Directed by: Federico Fellini || Produced by: Giuseppe Amato, Angelo Rizzoli
Screenplay by: Federico Fellini, Ennio Flaiano, Tullio Pinelli, Brunello Rondi, Pier Paolo Pasolini || Starring: Marcello Mastroianni, Anita Ekberg, Anouk Aimee, Yvonne Furneaux, Magali Noel, Alain Cuny, Nadia Gray
Music by: Nino Rota || Cinematography: Otello Martelli || Editing by: Leo Catozzo || Country: Italian || Language: Italian, English, French
Running Time: 174 minutes
Literally translated into English as “the sweet life” or “the good life,” Federico Fellini’s La Dolce Vita is named as a sort of sarcastic satire. This film, one of renowned Italian director Fellini’s most widely lauded and arguably his most famous picture, is an examination of the “New Rome” forged on the foundations of the country’s economic miracle of the 1950s. The narrative concerns a disillusioned journalist played by Fellini favorite, Marcello Mastroianni, who covers the lives, lifestyles, and self-indulgent habits of wealthy Italian aristocrats, movie stars, and religious celebrities for his tabloid magazine. Through his work, Mastroianni gets to sample “the sweet life” of the rich and famous. He tastes what life is like for those who have it all: Money, fame, stable families, plenty of friends, and endless partying. During his journey though, Marcello discovers these lifestyles to be hallow and unfulfilling. He comes to the conclusion that either (A) he is just unsuited for the good life of the rich and famous, or that (B) the allure of the good life is in fact an illusion, a well concealed lie that hides the honest truth of just how empty it is.
The film’s long length and episodic nature may turn off more casual viewers, as it sort of did me. La Dolce Vita (LDV) is one of those films that doesn’t quite impress until after the film’s over and you give its themes and narrative concepts more time to sink in. The way the film is constructed makes it hard to trace a definitive arc for Marcello’s protagonist, though he does indeed have one despite the fact that the story’s events may be played out of sequence. For its murkiness and poor pacing, I mark LDV down a couple points, but the film is still a well made treatise on the possible illusion of fame, money, and glamour, as well as our misguided attraction to it. Marcello is not a terribly interesting main character, but he’s perfectly relatable and has a decent enough sense of humor to make an effective guide through this maze of “lights, camera, action!”
LDV consists of seven dawn, day, and night sequences intercut with an “intermission” of sorts and a short epilogue. During each of these 24-hour sequences, Marcello embarks on fruitless quests to find romance, confidence, and general fulfilling stability in his life. Oftentimes his goals are merely infatuated sexual attractions for women who are way out of his league, contrasted with his horribly depressing and dysfunctional relationship with his fiancee. Other times Marcello evokes envy for the comfortable security and stability of a normal, wealthier family with loving kids and plenty of friends. And then there are instances of religious symbolism and the corrupting influence of instantaneous, superstitious celebrity that leaves our protagonist haunted and doubtful about the fleeting nature of the layman’s affections.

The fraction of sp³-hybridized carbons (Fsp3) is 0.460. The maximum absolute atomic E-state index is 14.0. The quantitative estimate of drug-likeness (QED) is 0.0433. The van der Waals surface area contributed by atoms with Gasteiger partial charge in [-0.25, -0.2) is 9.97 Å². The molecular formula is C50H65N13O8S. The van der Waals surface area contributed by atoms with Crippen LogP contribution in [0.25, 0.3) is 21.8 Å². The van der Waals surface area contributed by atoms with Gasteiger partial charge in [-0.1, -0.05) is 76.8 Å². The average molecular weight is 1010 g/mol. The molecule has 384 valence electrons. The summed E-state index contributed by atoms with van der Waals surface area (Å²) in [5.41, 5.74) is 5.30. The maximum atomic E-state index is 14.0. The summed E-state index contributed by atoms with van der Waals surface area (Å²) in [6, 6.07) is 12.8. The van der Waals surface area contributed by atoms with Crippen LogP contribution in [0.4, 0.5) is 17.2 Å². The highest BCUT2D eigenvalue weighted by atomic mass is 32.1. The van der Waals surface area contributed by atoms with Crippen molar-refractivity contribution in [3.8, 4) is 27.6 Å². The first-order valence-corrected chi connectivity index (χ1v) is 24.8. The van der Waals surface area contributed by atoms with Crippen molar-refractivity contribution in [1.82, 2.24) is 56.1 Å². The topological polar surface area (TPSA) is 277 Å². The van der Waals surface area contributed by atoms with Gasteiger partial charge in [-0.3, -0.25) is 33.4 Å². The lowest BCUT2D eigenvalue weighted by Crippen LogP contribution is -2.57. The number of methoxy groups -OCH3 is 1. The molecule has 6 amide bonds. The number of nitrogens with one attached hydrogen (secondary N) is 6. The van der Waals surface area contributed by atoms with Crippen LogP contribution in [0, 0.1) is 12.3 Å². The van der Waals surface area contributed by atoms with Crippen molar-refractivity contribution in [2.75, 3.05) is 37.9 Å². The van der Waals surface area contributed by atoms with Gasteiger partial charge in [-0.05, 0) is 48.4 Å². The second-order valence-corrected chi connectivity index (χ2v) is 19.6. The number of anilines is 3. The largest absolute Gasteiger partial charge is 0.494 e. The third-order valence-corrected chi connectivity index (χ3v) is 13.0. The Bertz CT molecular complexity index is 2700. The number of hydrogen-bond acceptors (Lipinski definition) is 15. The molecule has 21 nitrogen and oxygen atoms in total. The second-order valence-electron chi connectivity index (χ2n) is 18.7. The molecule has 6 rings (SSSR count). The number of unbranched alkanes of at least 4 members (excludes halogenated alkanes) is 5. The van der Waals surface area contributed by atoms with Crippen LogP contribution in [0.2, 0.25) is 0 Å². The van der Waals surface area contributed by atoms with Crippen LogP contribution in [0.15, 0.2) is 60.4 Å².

A running theme in LDV is excess — the excess of sexual desire, the excess of celebrity worship, the excess of money and wealth, and even the excess of serenity that comes from an outwardly stable family. Marcello is dismayed by the end results of all his nights chasing movie stars, rich aristocrats, and the like, and by the end of the whole experience we begin to feel as if he has finally made the connection that there can be too much of a good thing. This narrative framework is complimented by a touching intermezzo and epilogue that ties together the film’s themes and Marcello’s aspirations for a more meaningful life. In the end, it’s not a perfect cinematic experience given the immensely slow pace of it all, but the movie’s existential themes are so multi-layered that it’s hard to stop thinking and rethinking about what you just saw.
La Dolce Vita is another one of the key European new waves of the 1950s-60s that, like Jean-Luc Godard’s Breathless (1960) and Ingmar Bergman’s The Seventh Seal (1957), demands to be seen purely on its influence alone. Like many of the continent’s New Wave films, I’m not as enraptured by it as most other fans and critics seem to be, yet I wholeheartedly admit to its importance within the history of the medium. It’s an extraordinarily interesting take on people’s fascination with “the good life,” and it frames its analysis in the historical and religious context of bustling, transforming Italian landscape that only adds to the movie’s allure.
SUMMARY & RECOMMENDATION: Fellini’s symbolism and thematic analysis are engrossing, made ever more nuanced by subtle character growth wrapped within a complex narrative structure.
— However… La Dolce Vita is long, drawn out, and not without its boring parts. A couple day/night sequences could have been removed and probably not made a difference to the story.
? Look! The Virgin Mary’s over there, now!